While Europe has enjoyed a diverse selection of music festivals for decades, their American counterparts are only slowly catching on. Over the past few years, festivals have been popping up all over the country, catering to almost every musical genre. All Tomorrow’s Parties, Coachella, and MACRock are just some of the big name festivals to recently emerge. The Bonnaroo festival debuted in 2002 on a six hundred acre farm in Manchester, Tennessee. The first event featured a diverse, if somewhat hippie-oriented roster, divided over three days and four stages.
The festival came back in 2003 to that same patch of farm land bringing with it some of the artists from the first year, but also including more hip-hop and indie rock acts. Alongside hippie fare like Widespread Panic and the Dead were the Flaming Lips, Tortoise, and My Morning Jacket.
With the ideals of Woodstock thrown out the window, music festivals have become more about corporate synergy than politics, so it’s only natural that Bonnaroo would immediately spawn a commemorative DVD and CD. Directed by Danny Clinch, 270 Miles From Graceland is a document of last year’s festival that rises above the cash grab motivations behind the project and puts together a well-shot, well-edited musical postcard.
A double-DVD set, the first disc offers up 23 live performances, while the second disc includes Portraits from the Bonnaroo Experience (meaning deleted scenes), clips from various press conferences, and some backstage rehearsals.
The film starts off nicely, following Antibalas from New York to Manchester, but the back of the DVD box advertising a live performance from the group is somewhat misleading. While it makes use of the sound from their performance, most of the time devoted to the group is spent either in the van or at gas stations along the way. However, the rest of the disc lives up to its promises and delivers live performances from both the main stage and side stages.
Ben Harper & the Innocent Criminals really open up the film with a fiery performance, and a couple of acts later the Polyphonic Spree bring their cult-like presence to the stage in a showy, overly earnest rendition of “It’s the Sun”. Whereas, later on, the Flaming Lips would truly engage the energy and positivity of the crowd, the Polyphonic Spree were simply trying too hard. Their power in numbers (which must easily be two dozen) cannot make up for their inability to write an interesting song.
The middle of the disc is particularly strong, with great performances by sunburned country rockers My Morning Jacket and the chilled-out cool of Tortoise. Then there is Sonic Youth. Rocking out harder than bands twenty years their junior, these crazy New Yorkers serve up an astonishing version of “Bull in the Heather”. Played at double time, and featuring new member Jim O’Rourke on guitar, it is a grittier take on the almost too-calculated album cut.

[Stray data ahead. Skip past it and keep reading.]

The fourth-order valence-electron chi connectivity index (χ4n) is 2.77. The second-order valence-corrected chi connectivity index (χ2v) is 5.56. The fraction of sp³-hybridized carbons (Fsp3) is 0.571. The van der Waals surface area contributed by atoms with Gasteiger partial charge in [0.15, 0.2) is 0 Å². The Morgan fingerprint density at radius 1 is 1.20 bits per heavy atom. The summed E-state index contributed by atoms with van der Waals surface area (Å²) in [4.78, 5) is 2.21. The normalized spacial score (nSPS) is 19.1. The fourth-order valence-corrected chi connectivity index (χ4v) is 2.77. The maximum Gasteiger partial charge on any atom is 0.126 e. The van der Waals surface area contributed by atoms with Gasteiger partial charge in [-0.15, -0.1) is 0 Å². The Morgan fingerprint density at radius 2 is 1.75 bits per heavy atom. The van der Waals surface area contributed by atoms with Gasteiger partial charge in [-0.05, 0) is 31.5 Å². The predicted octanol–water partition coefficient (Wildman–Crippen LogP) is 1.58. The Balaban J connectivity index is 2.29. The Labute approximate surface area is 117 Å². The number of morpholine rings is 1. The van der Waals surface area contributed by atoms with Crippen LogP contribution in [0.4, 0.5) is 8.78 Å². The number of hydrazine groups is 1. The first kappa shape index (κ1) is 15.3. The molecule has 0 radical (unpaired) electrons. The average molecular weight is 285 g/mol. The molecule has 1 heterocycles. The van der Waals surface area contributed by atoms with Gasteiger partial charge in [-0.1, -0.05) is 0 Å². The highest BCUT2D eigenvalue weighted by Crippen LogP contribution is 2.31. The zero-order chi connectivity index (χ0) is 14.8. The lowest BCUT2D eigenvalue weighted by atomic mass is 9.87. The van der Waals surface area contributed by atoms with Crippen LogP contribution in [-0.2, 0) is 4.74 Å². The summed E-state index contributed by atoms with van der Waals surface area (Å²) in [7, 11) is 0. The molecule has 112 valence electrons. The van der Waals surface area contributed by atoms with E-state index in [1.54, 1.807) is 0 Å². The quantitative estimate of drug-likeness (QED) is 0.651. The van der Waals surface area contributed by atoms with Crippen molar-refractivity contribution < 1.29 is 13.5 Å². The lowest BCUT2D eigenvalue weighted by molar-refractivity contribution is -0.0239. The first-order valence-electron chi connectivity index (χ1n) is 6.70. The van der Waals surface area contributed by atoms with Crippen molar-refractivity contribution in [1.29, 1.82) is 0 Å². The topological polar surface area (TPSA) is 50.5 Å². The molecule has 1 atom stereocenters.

However, as the disc comes to a close, the performances get weaker. While highly entertaining, the Flaming Lips’ Wayne Coyne’s voice seemed to have left early for the night as he struggles hoarsely through a poorly mixed “Yoshimi Battles the Pink Robots”. The only redeeming quality of their performance is the nun-puppet sing-along that closes the track. You’ll have to believe me on this one.
The Godfather of Soul himself, James Brown, offers up a truly disappointing set with enough backup singers and scantily clad dancers to make Kid Rock sit up and take notice. It’s a shame that Brown must rely on these stage-candy performers to carry a song. Rarely in “I Feel Good” does James Brown actually sing. Instead he is busy conducting the rest of the group and trying hard to let us forget that he no longer has the spontaneous energy he once had. Even the one song is a tad depressing, as you watch Brown try desperately to keep up with everyone around him.
While beautifully filmed, it seems that in the rush to get the film out Sanctuary forgot a few key elements as part of the their packaging. Nowhere do we get a chapter breakdown. The film itself doesn’t introduce the performers, the back of the DVD box is out of sequence, and the tray card is merely a reproduction of the cover. In order to know who was playing or what song they were doing, I had to stop the film and access the chapter menus to figure it out. The bonus DVD material, while mostly nice, lacks one key element—the history of the festival. Nowhere are we given the background or inspiration for this new festival, and that’s a bit of a shame.
Overall, I do recommend this DVD to anyone who had a chance to attend the festival or who is thrilled by the roster of artists. The concert footage is nicely intercut with scenes of the fans and attendees of Bonnaroo, truly capturing the vibe of what it’s like to spend a few days on a patch of grass, listening to your favorite music.